“Wall Street Is Bearish on Perry’s Electability,” proclaims the Wall Street Journal. The story presents some anecdotal evidence that bigwig bankers, who account for a decent chunk of campaign cash in presidential elections, are unconvinced that the Texas Governor has much appeal. I’m not sure how much that really affects Perry’s primary prospects, as former private equity fund manager Mitt Romney has a lot of that demographic in his camp and, as a sitting governor, Perry’s ability to accept donations from the financial services industry is restricted. (Then again, his Super PAC isn’t.)
Perhaps a more… quantitative indication that there’s some elite skepticism about Perry is the InTrade market–Wall Streeters, internet gamblers, same difference–which is currently pricing his chances of capturing the nomination at 20.4%. (It has him at 10.2% to win the whole shebang.) Considering that he’s been leading or within the margin of error in most national primary polls, and he’s competitive in state surveys from Iowa, South Carolina, Nevada and Florida, I think Perry’s stock is undervalued. Romney is at 47% for his party’s nod and 20% to win the White House, which is probably closer to reality, but even that might be a tiny bit low. At this point, Herman Cain, Newt Gingrich and Ron Paul are the only other candidates who are at times creeping into the double digits in national polls, and there’s not a clear state-by-state path for them, let alone the kind of money Romney and Perry will likely raise.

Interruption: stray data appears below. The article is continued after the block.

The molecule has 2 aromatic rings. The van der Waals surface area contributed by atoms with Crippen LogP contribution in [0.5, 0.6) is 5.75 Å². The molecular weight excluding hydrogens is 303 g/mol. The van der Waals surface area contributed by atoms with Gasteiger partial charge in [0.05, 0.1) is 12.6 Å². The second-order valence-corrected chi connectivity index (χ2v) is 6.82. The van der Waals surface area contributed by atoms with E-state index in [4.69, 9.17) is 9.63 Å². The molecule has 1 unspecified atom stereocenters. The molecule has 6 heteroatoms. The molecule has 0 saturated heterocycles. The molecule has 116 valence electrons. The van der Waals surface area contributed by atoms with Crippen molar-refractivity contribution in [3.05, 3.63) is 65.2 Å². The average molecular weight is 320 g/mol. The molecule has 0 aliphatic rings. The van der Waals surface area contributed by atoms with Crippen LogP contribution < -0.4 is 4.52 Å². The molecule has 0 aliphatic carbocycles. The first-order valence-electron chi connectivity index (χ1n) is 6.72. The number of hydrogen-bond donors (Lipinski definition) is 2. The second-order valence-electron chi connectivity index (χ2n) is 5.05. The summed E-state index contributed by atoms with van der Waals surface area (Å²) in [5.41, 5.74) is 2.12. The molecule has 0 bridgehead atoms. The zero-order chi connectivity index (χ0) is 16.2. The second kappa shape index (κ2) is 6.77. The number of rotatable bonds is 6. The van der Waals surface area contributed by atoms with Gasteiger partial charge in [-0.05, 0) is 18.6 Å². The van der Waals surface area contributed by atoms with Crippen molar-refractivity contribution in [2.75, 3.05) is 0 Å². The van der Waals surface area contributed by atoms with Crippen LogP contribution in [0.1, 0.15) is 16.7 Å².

That’s not to say I condone betting on such things–it would be ethically moribund for me to do such a thing for example–but beyond the arbitrage opportunity, there’s some decent evidence that people are giving Perry’s early debate performances and the inevitable comedown from his sugar-rush entrance into the race a little too much weight.